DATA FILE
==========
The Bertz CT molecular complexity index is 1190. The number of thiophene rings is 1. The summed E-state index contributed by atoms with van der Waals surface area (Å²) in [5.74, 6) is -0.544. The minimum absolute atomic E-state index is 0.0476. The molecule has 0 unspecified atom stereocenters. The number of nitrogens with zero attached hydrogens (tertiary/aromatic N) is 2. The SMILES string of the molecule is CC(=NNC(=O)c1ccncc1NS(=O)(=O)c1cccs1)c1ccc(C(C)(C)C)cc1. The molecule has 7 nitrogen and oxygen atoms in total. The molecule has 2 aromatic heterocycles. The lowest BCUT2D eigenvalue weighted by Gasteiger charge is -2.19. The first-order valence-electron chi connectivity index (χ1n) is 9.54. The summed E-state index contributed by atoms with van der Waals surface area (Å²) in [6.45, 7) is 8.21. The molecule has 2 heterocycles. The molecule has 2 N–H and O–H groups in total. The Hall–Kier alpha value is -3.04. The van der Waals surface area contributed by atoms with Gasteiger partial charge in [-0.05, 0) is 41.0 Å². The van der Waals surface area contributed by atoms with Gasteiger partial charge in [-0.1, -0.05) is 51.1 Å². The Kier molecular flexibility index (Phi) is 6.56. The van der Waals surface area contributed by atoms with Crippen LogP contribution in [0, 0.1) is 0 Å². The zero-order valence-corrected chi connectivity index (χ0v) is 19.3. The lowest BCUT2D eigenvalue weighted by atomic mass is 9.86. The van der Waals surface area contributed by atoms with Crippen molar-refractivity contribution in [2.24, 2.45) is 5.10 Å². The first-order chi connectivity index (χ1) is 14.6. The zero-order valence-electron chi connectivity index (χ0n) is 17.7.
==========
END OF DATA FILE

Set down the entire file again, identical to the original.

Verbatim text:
The Bertz CT molecular complexity index is 1190. The number of thiophene rings is 1. The summed E-state index contributed by atoms with van der Waals surface area (Å²) in [5.74, 6) is -0.544. The minimum absolute atomic E-state index is 0.0476. The molecule has 0 unspecified atom stereocenters. The number of nitrogens with zero attached hydrogens (tertiary/aromatic N) is 2. The SMILES string of the molecule is CC(=NNC(=O)c1ccncc1NS(=O)(=O)c1cccs1)c1ccc(C(C)(C)C)cc1. The molecule has 7 nitrogen and oxygen atoms in total. The molecule has 2 aromatic heterocycles. The lowest BCUT2D eigenvalue weighted by Gasteiger charge is -2.19. The first-order valence-electron chi connectivity index (χ1n) is 9.54. The summed E-state index contributed by atoms with van der Waals surface area (Å²) in [6.45, 7) is 8.21. The molecule has 2 heterocycles. The molecule has 2 N–H and O–H groups in total. The Hall–Kier alpha value is -3.04. The van der Waals surface area contributed by atoms with Gasteiger partial charge in [-0.05, 0) is 41.0 Å². The van der Waals surface area contributed by atoms with Gasteiger partial charge in [-0.1, -0.05) is 51.1 Å². The Kier molecular flexibility index (Phi) is 6.56. The van der Waals surface area contributed by atoms with Crippen LogP contribution in [0, 0.1) is 0 Å². The zero-order valence-corrected chi connectivity index (χ0v) is 19.3. The lowest BCUT2D eigenvalue weighted by atomic mass is 9.86. The van der Waals surface area contributed by atoms with Crippen molar-refractivity contribution in [2.24, 2.45) is 5.10 Å². The first-order chi connectivity index (χ1) is 14.6. The zero-order valence-electron chi connectivity index (χ0n) is 17.7.